Within its first week as part of a 4-month long pilot program, Chicagoans took over 60,000 rides on the city’s new e-scooters throughout various neighborhoods of city. Since its unveiling, there has already been a large number of complaints regarding the scooters. The city’s Department of Business Affairs and Consumer Protection (BACP) alone has received 45 complaints since the program first began. With that being said, it’s not as if the complaints aren’t valid. Many in Chicago are seeing scooters piled up on sidewalks, forcing pedestrians to weave throughout foot traffic. In a city of three million people, issues such as these, which may seem small at the moment, exacerbate the problem. Based on the Chicago Department of Transportation’s “E-Scooter Do’s & Don’ts,” riders are instructed to “park scooters with care.” Unfortunately, with no clear oversight due to such a high volume of pedestrian, bike, and auto traffic already in the fold, scooters may just be too difficult to track and regulate.
As the media has been reporting throughout the United States regarding cities entering pilot programs, it has become clear Chicago is not alone. Unfortunately, some of the cities that have been experiencing major issues, accidents, and even fatalities, have far stricter rules than Chicago. The only mandate in Chicago is placed on the time of day a person may ride the scooters and specific areas where riding is banned. However, if you do decide to take the plunge and try out Chicago’s new e-scooter program, be smart about it and possibly take some training courses. Lime, one of the e-scooter providers for Chicago’s pilot program, is offering “First Ride Academy” courses, which aim to provide first-time riders with scooter safety information and tips on how to park scooters responsibly throughout the city. Details on the courses can be found below:
Location: West Palmer Square Chicago, IL 60647
Dates: Every Saturday, June 29 – July 27
Tickets: Click here
A growing trend
As overall interest in scooters has grown, there has clearly been a rise in the number of accidents and injuries, as expected. However, after seeing such a high number of fatalities increase as a result of these scooters, cities must ask if it is worth the risk. As reported at the beginning of June, “there are no comprehensive statistics available but a rough count by the Associated Press of media reports turned up at least 11 electric scooter rider deaths in the U.S. since the beginning of 2018. Nine were on rented scooters and two on ones the victim owned.” The issue with the scooters is not that they are available for residents to use, it’s the fact that they are not heavily regulated, and they are not essential for transportation needs. Cities like Chicago already have established public transportation and bike systems to allow for individuals to safely navigate the city. These pilot programs force cities to integrate an entirely new mode of transportation on a mass scale into an already developed daily practice of commuting for millions of people.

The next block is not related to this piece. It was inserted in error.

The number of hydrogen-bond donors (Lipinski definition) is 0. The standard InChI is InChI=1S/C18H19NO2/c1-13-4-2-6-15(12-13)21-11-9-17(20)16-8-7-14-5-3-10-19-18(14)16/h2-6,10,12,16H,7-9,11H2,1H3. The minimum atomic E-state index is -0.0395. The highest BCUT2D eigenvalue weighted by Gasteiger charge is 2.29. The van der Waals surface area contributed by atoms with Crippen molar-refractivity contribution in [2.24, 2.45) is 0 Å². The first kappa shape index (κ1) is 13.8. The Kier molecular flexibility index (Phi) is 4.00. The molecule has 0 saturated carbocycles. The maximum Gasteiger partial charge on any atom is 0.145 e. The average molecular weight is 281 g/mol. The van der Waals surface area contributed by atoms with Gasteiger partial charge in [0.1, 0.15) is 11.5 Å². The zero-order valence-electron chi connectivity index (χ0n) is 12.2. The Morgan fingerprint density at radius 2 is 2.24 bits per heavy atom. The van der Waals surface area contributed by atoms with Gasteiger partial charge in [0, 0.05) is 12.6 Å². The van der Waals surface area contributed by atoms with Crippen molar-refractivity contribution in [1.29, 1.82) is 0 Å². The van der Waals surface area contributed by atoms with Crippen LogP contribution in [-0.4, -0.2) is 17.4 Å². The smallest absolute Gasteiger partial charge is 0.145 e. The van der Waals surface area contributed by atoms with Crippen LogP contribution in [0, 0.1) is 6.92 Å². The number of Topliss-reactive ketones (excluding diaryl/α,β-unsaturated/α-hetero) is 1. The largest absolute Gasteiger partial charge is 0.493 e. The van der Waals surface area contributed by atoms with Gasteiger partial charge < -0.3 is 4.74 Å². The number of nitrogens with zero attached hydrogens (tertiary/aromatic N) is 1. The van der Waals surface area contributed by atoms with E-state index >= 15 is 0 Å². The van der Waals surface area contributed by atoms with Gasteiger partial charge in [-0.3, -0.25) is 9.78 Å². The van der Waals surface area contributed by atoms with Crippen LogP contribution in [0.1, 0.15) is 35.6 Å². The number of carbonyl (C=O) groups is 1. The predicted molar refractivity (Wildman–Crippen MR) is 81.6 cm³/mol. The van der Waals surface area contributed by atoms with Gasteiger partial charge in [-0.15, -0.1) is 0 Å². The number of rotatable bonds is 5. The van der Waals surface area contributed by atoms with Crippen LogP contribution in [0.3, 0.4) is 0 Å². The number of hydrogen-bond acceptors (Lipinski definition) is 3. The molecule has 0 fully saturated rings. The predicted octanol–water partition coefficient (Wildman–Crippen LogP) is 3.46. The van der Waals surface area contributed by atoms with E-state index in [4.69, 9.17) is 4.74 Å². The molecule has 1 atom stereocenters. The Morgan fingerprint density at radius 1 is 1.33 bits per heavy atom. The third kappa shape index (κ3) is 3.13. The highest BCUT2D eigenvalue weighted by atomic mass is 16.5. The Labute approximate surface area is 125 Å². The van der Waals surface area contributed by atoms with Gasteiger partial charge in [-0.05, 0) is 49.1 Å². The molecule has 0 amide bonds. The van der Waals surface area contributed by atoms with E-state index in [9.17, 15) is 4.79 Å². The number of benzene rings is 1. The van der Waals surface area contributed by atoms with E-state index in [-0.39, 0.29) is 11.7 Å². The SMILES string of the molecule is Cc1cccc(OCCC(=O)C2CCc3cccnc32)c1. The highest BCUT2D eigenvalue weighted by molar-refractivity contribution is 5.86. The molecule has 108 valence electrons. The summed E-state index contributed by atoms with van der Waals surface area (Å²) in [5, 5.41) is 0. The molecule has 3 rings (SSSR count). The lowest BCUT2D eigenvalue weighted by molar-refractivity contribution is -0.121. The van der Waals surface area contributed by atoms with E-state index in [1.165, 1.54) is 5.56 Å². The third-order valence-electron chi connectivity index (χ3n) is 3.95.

Injuries are frequent
Although it appears the fatalities and injuries sustained from these recent accidents are outliers, new reports are showing scooter injuries to be much more prevalent than we thought. Earlier this month, U.S. News reported a new study conducted by the American Journal of Otolaryngology finding an increase of head injuries from riding electric scooters across the United States. According to U.S. News, “between 2008 and 2017, nearly 32,000 injuries were estimated nationwide, according to a review of records in the Consumer Product Safety Commission’s National Electronic Injury Surveillance system. Accidents tripled from about 2,300 in 2008 to nearly 7,000 in 2017.” Not surprisingly, the most common injuries were concussions and brain bruising; however, this was largely due to the fact that 66% of the people injured failed to wear a helmet. What this information is telling us is that if cities fail to mandate certain safety equipment for riding scooters, the riders will not bother to wear helmets. Unfortunately, the injuries from these scooter crashes can be far more devastating. Though scooter riders in Chicago are limited to the bicycle lane, they can reach speeds of 15mph. Not requiring individuals to wear helmets under those circumstances is a risky proposition. That said, even if states or cities don’t require the use of safety equipment, we should all be doing ourselves a favor by putting a helmet on if we decide to join the scooter frenzy that’s now upon us.